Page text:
One of the most common tasks I see performed with PowerShell is syncing user attributes to Active Directory (AD). Every organization seems to have some kind of product that stores employee information other than AD itself.

Adam Bertram

Adam is a Microsoft Cloud and Datacenter Management Most Valuable Profressional (MVP) who specializes in Windows PowerShell. You can reach Adam at adamtheautomator.com or on Twitter at @adbertram.

Usually, that external product is some kind of HR system. You can get employee information from an external product into AD in a few different ways. You can either figure out how to pull the employees directly from that system's database, use its API (if available), or get the data into some kind of format that both the product can export and PowerShell can read. To choose the most common path, let's pick a common format that both can understand: comma-separated values (CSV).

If a CSV file can represent employees with one employee per row, PowerShell can natively read this CSV file. Once PowerShell can read the CSV, it's then a matter of figuring out if that same employee has a user account in AD. If so, it ensures all the attributes you care about are the same as in the CSV file. If not, it creates a new user altogether.

Let's go over how create a PowerShell script that will read a CSV file full of employees, attempt to find a match in AD, and, if found, check to ensure a few AD attributes are the same as what's in the CSV.

Because the CSV fields are important, here's what the CSV file looks like:

FirstName,LastName,Department
Adam,Bertram,IT
Bob,Jones,Accounting
Joe,Bridges,HR

We'll then read this CSV with  Import-Csv to gather up all the users into a variable.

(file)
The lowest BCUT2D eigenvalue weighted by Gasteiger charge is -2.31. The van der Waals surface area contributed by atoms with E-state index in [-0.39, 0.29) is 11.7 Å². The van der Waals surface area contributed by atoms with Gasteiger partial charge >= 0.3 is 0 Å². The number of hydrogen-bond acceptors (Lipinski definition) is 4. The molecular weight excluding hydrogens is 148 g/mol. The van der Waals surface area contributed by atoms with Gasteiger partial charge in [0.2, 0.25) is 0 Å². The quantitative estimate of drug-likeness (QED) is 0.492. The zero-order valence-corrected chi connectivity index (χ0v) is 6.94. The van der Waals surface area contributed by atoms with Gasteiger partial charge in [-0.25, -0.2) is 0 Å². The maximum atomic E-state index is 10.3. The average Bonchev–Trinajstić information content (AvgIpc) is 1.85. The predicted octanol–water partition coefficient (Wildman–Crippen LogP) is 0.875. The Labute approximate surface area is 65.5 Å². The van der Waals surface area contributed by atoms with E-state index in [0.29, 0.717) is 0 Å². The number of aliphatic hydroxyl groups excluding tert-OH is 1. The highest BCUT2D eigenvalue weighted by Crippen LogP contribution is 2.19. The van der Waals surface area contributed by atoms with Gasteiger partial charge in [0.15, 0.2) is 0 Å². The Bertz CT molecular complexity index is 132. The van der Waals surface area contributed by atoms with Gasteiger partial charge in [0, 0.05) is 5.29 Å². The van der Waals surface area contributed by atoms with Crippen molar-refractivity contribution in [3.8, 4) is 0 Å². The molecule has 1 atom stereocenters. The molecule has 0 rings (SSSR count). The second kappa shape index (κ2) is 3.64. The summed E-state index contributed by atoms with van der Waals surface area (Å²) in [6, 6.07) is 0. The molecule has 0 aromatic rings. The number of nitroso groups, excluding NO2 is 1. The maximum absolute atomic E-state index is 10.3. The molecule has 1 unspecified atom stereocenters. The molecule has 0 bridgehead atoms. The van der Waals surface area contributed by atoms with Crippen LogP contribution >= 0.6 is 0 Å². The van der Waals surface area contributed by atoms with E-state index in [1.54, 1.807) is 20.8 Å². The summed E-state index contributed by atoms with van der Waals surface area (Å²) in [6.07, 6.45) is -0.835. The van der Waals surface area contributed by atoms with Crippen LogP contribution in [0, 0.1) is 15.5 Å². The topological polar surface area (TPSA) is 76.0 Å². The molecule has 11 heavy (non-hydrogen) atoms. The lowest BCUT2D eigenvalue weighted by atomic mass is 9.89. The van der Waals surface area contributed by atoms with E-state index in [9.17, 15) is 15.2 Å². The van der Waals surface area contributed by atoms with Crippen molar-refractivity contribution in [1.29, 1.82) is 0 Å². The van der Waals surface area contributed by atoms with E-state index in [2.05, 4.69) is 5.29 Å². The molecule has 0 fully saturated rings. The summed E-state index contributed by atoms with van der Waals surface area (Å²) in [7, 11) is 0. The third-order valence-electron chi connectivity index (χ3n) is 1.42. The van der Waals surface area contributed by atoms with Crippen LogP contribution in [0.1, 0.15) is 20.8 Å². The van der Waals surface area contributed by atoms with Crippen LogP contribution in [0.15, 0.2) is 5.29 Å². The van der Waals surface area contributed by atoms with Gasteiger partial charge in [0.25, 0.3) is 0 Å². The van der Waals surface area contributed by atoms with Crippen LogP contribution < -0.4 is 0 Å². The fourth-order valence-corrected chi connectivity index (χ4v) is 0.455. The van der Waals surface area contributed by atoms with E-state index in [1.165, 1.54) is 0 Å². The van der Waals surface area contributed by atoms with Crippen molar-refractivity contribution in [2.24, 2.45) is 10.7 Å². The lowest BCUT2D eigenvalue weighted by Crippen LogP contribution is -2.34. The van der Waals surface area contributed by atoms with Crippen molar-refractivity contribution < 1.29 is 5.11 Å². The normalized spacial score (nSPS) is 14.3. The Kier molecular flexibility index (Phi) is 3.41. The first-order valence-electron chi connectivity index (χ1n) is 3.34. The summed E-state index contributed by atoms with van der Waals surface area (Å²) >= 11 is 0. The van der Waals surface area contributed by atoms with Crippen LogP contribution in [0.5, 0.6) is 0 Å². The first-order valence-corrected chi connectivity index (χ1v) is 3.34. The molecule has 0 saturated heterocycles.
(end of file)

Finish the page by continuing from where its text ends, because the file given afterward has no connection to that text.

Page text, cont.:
CSV users

CSV users

This CSV is about as easy as it can get, and it looks like this will be an easy task, but think again. The first problem is going to be making a unique 1:1 match between a CSV row and a single AD user account. Since I'm going to assume that there might be multiple users with the same first name, last name, or department, we can't use any of these fields for the unique identifier.

Thus, we will have to create a unique field on the fly. For this example, I'm going to assume that each user in AD has a username of first initial/last name. Using the first and last name in the CSV, we can generate a "fake" username in PowerShell.

Generating usernames

Generating usernames

If you run this now, you'll see it generates our "fake" usernames. We now need to perform an AD search to see if our fake username exists in AD. Using the ActiveDirectory module, we can make this happen with the Get-AdUser cmdlet. If we find a match, we can then look at each applicable user attribute and compare it with the CSV field.

Since the CSV may not always contain only fields that match up to AD attributes, we created an $attributesToSync variable to look only for those. Since attributes were in a variable, we were then able to have Get-AdUser return only those properties we're concerned about by using the Properties parameter. We then read each attribute and compared what was in the CSV file with what the AD user looked like. If they didn't match, we ran Set-AdUser to change them to match.

This example is a basic example of what it takes to perform a CSV --> AD user sync. We didn't even consider things like when the CSV field does not exactly match the AD attribute or non-string attributes like the accountExpires AD attribute that requires a date conversion! Learning how to do this is important, but you can also try out a community module called PSADSync that takes care of most of the details for you. If you have trouble creating your own sync script, check it out in the PowerShell Gallery.

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2 Comments
  1. RNR 2 months ago

    There's a typo on line 7: ... -Properties $a ttributesToSync)

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